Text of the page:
Marks was similarly still, locked with him in a moment of peculiar intimacy.
She snatched the spectacles from him and replaced them firmly on her nose. “This is a mistake,” she said. “You shouldn’t have let it happen.”
Struggling through layers of bemusement and stimulation, Leo gathered that she was referring to his sister’s wedding. He sent her an irritable glance. “What do you suggest I do, Marks? Send Poppy to a nunnery? She has the right to marry whomever she pleases.”
“Even if it ends in disaster?”
“It won’t end in disaster, it will end in estrangement. And I’ve told Poppy as much. But she’s bound and determined to marry him. I always thought Poppy was too sensible to make this kind of mistake.”
“She is sensible,” Marks said. “But she’s also lonely. And Rutledge took advantage of that.”
“How could she be lonely? She’s constantly surrounded by people.”
“That can be the worst loneliness of all.”
There was a disturbing note in her voice, a fragile sadness. Leo wanted to touch her . . . gather her close . . . pull her face into his neck . . . and that caused a twinge of something like panic. He had to do something, anything, to change the mood between them.
“Cheer up, Marks,” he said briskly. “I’m sure that someday you, too, will find that one special person you can torment for the rest of your life.”
He was relieved to see her familiar scowl reassert itself.
“I’ve yet to meet a man who could compete with a good strong cup of tea.”
Leo was about to reply when he heard a noise from inside the vestry where Poppy was waiting.
A man’s voice, taut with urgency.
Leo and Marks looked at each other.
“Isn’t she supposed to be alone?” Leo asked.
The companion nodded uncertainly.
“Is it Rutledge?” Leo wondered aloud.
Marks shook her head. “I just saw him outside the church.”
Without another word, Leo grasped the door handle and opened the portal, and Marks followed him inside the vestry.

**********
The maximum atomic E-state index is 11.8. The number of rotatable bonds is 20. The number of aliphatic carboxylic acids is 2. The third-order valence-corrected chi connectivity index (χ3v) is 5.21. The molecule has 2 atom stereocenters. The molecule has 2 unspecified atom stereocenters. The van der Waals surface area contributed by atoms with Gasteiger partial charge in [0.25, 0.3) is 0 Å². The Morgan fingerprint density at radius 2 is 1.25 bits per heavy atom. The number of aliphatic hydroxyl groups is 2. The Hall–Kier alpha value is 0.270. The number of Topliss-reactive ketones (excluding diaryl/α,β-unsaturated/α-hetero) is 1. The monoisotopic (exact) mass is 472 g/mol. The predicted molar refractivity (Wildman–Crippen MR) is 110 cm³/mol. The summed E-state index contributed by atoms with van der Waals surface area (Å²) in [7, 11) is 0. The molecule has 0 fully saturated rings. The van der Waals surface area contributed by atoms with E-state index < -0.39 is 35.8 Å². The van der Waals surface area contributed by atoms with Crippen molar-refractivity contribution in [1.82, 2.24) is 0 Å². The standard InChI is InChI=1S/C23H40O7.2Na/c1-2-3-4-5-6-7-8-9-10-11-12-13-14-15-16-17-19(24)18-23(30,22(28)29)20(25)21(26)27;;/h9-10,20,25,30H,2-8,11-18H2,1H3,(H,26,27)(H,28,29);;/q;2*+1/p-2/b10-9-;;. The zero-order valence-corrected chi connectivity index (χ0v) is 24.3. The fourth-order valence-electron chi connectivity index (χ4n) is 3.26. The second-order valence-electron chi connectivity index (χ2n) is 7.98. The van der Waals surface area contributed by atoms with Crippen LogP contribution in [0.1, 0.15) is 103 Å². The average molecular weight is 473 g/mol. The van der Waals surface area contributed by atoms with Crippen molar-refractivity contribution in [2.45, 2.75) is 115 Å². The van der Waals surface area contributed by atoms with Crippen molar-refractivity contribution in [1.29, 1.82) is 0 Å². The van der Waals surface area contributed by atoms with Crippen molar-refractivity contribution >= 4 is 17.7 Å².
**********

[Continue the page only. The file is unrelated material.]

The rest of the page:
Leo stopped so abruptly that the companion bumped into him from behind. His sister, clad in a high-necked white lace gown, was silhouetted against a row of black and purple robes. Poppy looked angelic, bathed in light from a narrow rectangular window, a veil cascading down her back from a neat coronet of white rosebuds.
And she was confronting Michael Bayning—who looked like a madman, his eyes wild, his clothes disheveled.
“Bayning,” Leo said, closing the door with an efficient swipe of his foot. “I wasn’t aware you’d been invited. The guests are being seated in the pews. I suggest you join them.” He paused, his voice iced with quiet warning. “Or better yet, leave altogether.”
Bayning shook his head, desperate fury gleaming in his eyes. “I can’t. I must talk with Poppy before it’s too late.”
“It’s already too late,” Poppy said, her complexion nearly as white as her dress. “Everything’s decided, Michael.”
“You must know what I’ve found out.” Michael threw a pleading glance at Leo. “Let me have just a moment alone with her.”
Leo shook his head. He was not without sympathy for Bayning, but he couldn’t see that any good would come of this. “Sorry, old fellow, but someone has to think of appearances. This has the earmarks of a last tryst before the wedding. And while that would be scandalous enough between the bride and groom, it’s even more objectionable between the bride and someone else.” He was aware of Marks coming to stand beside him.
“Let him speak,” the companion said.
Leo threw her an exasperated glance. “Blast it, Marks, do you ever tire of telling me what to do?”
“When you stop needing my advice,” she said, “I’ll stop giving it.”
Poppy hadn’t taken her gaze off Michael. It was like something from a dream, a nightmare, having him come to her when she was dressed in her wedding gown, minutes away from marrying another man. Dread filled her. She didn’t want to hear what Michael had to say, but neither could she turn him away.
“Why are you here?” she managed to ask.
Michael looked anguished and imploring. He held out something . . . a letter. “Do you recognize this?”
Taking the letter in lace-gloved fingers, Poppy stared at it closely. “The love letter,” she said, bewildered. “I lost it. Where . . . where did you find it?”
“My father. Harry Rutledge gave it to him.” Michael raked a hand through his hair with distracted roughness. “That bastard went to my father and exposed our relationship. He put the worst possible light on it. Rutledge turned my father against us before I ever had a chance to explain our side of it.”
Poppy turned even colder, and her mouth went dry, and her heart labored with slow, painful thumps. At the same time, her brain was working too fast, racing through a chain of conclusions, each more unpleasant than the last.
The door opened, and all of them turned to watch as someone else entered the vestry.
“Of course,” Poppy heard Leo say dourly. “The drama only needed you to be complete.”
Harry came into the small, overcrowded room, looking suave and astonishingly calm. He approached Poppy, his green eyes cool. He wore his self-control like impenetrable armor. “Hello, darling.” He reached out to run a hand lightly over the transparent lace of her veil.